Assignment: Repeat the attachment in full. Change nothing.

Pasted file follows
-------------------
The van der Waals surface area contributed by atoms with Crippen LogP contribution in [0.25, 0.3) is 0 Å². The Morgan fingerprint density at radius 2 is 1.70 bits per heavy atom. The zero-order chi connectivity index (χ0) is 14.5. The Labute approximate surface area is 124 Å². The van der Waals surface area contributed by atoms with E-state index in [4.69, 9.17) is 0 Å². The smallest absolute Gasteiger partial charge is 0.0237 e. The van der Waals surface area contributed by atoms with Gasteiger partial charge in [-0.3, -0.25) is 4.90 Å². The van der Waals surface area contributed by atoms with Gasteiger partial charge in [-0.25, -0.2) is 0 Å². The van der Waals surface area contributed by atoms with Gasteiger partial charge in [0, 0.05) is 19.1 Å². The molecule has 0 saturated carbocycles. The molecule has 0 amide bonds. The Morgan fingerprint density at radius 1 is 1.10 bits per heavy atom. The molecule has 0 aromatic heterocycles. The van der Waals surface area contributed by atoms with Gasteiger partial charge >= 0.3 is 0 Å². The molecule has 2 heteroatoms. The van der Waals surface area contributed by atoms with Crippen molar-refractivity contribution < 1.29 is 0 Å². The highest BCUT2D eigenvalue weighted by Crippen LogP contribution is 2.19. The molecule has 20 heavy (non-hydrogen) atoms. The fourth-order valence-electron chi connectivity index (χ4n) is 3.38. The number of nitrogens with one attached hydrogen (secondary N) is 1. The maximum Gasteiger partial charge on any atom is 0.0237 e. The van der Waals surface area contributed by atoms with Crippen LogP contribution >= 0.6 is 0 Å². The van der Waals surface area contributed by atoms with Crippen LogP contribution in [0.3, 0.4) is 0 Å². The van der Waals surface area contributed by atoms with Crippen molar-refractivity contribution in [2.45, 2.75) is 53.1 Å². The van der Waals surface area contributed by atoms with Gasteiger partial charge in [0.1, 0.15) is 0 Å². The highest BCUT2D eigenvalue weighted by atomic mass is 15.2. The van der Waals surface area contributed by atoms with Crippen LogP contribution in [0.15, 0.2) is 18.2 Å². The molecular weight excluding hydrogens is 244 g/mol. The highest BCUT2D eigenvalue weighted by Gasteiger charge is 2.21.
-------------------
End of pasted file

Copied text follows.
The van der Waals surface area contributed by atoms with Crippen LogP contribution in [0.25, 0.3) is 0 Å². The Morgan fingerprint density at radius 2 is 1.70 bits per heavy atom. The zero-order chi connectivity index (χ0) is 14.5. The Labute approximate surface area is 124 Å². The van der Waals surface area contributed by atoms with E-state index in [4.69, 9.17) is 0 Å². The smallest absolute Gasteiger partial charge is 0.0237 e. The van der Waals surface area contributed by atoms with Gasteiger partial charge in [-0.3, -0.25) is 4.90 Å². The van der Waals surface area contributed by atoms with Gasteiger partial charge in [-0.25, -0.2) is 0 Å². The van der Waals surface area contributed by atoms with Gasteiger partial charge in [0, 0.05) is 19.1 Å². The molecule has 0 saturated carbocycles. The molecule has 0 amide bonds. The Morgan fingerprint density at radius 1 is 1.10 bits per heavy atom. The molecule has 0 aromatic heterocycles. The van der Waals surface area contributed by atoms with Gasteiger partial charge >= 0.3 is 0 Å². The molecule has 2 heteroatoms. The van der Waals surface area contributed by atoms with Crippen molar-refractivity contribution < 1.29 is 0 Å². The highest BCUT2D eigenvalue weighted by Crippen LogP contribution is 2.19. The molecule has 20 heavy (non-hydrogen) atoms. The fourth-order valence-electron chi connectivity index (χ4n) is 3.38. The number of nitrogens with one attached hydrogen (secondary N) is 1. The maximum Gasteiger partial charge on any atom is 0.0237 e. The van der Waals surface area contributed by atoms with Crippen LogP contribution >= 0.6 is 0 Å². The van der Waals surface area contributed by atoms with Crippen LogP contribution in [0.3, 0.4) is 0 Å². The van der Waals surface area contributed by atoms with Crippen molar-refractivity contribution in [2.45, 2.75) is 53.1 Å². The van der Waals surface area contributed by atoms with Gasteiger partial charge in [0.1, 0.15) is 0 Å². The highest BCUT2D eigenvalue weighted by atomic mass is 15.2. The van der Waals surface area contributed by atoms with Crippen LogP contribution in [0.15, 0.2) is 18.2 Å². The molecular weight excluding hydrogens is 244 g/mol. The highest BCUT2D eigenvalue weighted by Gasteiger charge is 2.21.